Wanda Pratt, Kevin Durant's mom, wears a shirt that is now officially not illegal. (AP)Welcome back to Ball Don't Lie, your one-stop shop for news on legal strife related to NBA-related terms and phrases. Next up: The end of the road for a remarkably ill-considered lawsuit over ownership of a commonly yelled phrase that made its way to the Supreme Court, because sometimes the things that make America great also make it the worst.
Area man Charles A. Syrus wrote a song in support of the Oklahoma City Thunder back in 2007, as the then-Seattle SuperSonics were readying their southeast move. It reportedly included such pithy, original phrases as, "Let's go, Thunder." As the Thunder became a thing, that phrasing — the likes of which had never before been seen or uttered anywhere, one would suspect — became an integral part of supporting the club, appearing on T-shirts, on signs, in chants ... heck, everywhere, it seemed!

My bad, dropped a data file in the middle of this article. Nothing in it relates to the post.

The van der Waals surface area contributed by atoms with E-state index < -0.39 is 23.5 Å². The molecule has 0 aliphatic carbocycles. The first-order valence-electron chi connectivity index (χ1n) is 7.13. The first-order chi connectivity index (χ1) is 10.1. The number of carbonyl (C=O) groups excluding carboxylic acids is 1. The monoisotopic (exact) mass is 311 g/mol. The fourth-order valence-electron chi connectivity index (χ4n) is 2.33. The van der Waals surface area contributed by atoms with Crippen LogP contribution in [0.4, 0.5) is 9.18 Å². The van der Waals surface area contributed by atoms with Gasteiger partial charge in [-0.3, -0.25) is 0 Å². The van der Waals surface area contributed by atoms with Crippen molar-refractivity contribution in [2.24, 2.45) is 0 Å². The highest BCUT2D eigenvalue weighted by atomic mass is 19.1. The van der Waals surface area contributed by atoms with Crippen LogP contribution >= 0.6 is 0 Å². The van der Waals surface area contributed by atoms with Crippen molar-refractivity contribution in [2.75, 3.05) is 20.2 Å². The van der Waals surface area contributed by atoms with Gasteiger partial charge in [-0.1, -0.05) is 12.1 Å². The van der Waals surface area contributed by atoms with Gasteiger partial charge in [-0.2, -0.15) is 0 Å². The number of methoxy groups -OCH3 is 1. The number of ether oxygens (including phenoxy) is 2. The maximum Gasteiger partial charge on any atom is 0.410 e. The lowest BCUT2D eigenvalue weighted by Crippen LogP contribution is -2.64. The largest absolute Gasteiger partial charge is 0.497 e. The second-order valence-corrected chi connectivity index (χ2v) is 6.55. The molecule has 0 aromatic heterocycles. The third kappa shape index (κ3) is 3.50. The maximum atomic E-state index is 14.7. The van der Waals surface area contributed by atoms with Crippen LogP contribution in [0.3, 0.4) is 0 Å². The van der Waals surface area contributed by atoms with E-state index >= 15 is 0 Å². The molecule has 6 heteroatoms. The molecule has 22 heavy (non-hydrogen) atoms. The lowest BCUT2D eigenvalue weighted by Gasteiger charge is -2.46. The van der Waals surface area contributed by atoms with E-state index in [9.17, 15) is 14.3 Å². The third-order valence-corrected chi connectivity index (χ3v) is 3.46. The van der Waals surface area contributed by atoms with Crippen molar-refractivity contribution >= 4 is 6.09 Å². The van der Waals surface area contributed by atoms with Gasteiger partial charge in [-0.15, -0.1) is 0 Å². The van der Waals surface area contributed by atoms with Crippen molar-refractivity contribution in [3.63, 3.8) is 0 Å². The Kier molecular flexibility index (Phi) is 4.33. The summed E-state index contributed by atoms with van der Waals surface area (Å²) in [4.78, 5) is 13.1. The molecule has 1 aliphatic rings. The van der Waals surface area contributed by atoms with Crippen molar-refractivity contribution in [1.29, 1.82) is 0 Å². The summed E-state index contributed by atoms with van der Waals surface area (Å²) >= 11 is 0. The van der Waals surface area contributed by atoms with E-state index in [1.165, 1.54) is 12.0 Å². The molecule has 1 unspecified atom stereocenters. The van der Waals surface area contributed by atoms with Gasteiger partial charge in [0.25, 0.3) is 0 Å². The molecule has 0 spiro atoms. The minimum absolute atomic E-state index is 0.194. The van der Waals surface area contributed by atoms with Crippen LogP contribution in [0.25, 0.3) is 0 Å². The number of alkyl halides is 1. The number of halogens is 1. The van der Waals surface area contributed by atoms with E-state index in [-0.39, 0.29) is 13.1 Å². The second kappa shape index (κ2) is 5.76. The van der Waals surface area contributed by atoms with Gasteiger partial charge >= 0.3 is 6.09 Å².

This, of course, left Syrus no choice but to seek compensation for the fruits of his ceaseless and immeasurable mind labors, so he filed suit against the Thunder's owners — Clay Bennett was the named defendant in the complaint — seeking somewhere between 20 percent and 30 percent of the team's "net gross." The argument? That any signage, clothing and cheers used by Oklahoma City's fans, cheerleaders and mascot that included the phrases "Go Thunder" or "Let's Go Thunder" infringed on Syrus' copyright, since he had totally made those things up out of thin air and whole cloth using his own innate and unique brilliance.Read More »from U.S. Supreme Court rejects man’s copyright claim on phrase ‘Let’s go Thunder,’ because duh